Today, diamonds are available for purchase by anyone who can afford them, but at the beginning of their history, diamonds were believed to be owned and adorned only by Royalty and the super wealthy people in society. How did this gem that used to be exclusive become everybody’s gem? This phenomenon started with a company named De Beers during the early 1900s in what has become the greatest marketing campaign ever created that changed the diamond industry for good.

Cecil Rhodes, a young man from South Africa, started De Beers Consolidated Mines in 1888 by buying up claims of small mining companies as well as properties for diamond mining purposes. This came to be after mines and river deposits in the country became popular for their abundant diamond production. With De Beers, Rhodes became the greatest producer of rough diamonds in South Africa that at its peak, De Beers even managed to control up to 85% of the world’s diamond supply.  To easily market his diamonds, Rhodes established a strong partnership with the Diamond Syndicate based in London.
Another strategy the company used was to eliminate competition, so Rhodes either offered competitors who entered the market to join his operation or he simply bought them out. Rhodes believed that the only way to maintain the value as well as the price of diamonds was to control its supply.  This principle proved to be the greatest driving factor of the De Beers Empire until the end of the 1990’s.
To control supply, De Beers mined the rough diamonds and sold them once a month to a handpicked group of buyers called sightholders. To be a sightholder, a company must commit to buy a pre-determined quantity of merchandise every month amounting to millions of dollars and were rarely able to reject a parcel of diamonds. From the sightholders the diamonds are sold either as cut and polished gems or as rough diamonds to rough diamond traders who in turn sell them to diamond manufacturing companies.  Manufacturing companies cut and polish these diamonds and then sell them, either directly or through brokers, to diamond dealers located in major diamond centers around the world. The largest diamond centers today are located in cities such as Antwerp, Tel Aviv, Mumbai, and New York.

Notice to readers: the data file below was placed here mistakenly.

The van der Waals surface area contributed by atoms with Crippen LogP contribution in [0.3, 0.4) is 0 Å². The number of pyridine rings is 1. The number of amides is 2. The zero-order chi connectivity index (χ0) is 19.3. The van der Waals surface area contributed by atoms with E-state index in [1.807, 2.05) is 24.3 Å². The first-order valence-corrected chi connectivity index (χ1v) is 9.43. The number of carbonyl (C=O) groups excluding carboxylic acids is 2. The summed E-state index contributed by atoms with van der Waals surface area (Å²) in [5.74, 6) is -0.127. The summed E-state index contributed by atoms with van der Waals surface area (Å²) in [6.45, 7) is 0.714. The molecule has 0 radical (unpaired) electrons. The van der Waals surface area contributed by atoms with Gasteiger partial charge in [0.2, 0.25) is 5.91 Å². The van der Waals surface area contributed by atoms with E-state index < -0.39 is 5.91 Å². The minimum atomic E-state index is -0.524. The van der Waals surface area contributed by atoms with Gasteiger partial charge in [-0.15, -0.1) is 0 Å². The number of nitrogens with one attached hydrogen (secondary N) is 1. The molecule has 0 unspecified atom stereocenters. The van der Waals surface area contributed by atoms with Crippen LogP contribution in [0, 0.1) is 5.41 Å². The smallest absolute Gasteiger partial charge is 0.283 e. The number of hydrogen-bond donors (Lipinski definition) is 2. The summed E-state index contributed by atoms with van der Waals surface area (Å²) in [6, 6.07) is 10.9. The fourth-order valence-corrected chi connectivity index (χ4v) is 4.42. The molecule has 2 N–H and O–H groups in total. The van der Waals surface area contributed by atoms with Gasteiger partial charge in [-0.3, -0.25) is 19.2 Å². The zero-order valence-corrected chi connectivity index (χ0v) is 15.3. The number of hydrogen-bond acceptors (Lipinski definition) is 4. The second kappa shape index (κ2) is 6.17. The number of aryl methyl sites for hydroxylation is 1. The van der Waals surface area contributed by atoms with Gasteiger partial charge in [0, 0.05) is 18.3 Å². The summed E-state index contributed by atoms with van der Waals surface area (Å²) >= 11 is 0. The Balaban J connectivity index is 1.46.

At this point, the dealers sell the diamonds to wholesalers who then sell them directly to retail jewelry stores as loose diamonds or mounted jewelry.  This multi-layered marketing hierarchy of diamonds has taken its toll on its affordability so that many companies started to immediately streamline their operations by cutting out the middlemen and reduce costs. Jewelry manufacturers began buying in bulk directly from diamond manufacturers and then sell them directly to retail jewelry stores. In the same manner, some Diamond Dealers began selling directly to retail stores cutting out the unnecessary wholesalers or middlemen.
Today, the Internet has further cut many people in between as diamond manufacturers are now selling directly to the consumer through their very own online jewelry stores. 

In the next article we’ll explore how De Beers launched their US marketing campaign as well as the ensuing 1980’s US diamond market revolution.

About the Author
Eli Zabib, a GIA educated Graduate Gemologist, invites you to benefit from his 15+ years of experience in the diamond and jewelry industry. Become a diamond “expert” by downloading your free 29 page Diamond Buying Guide eBook at and browse the topics in the Diamond Education & Resources center.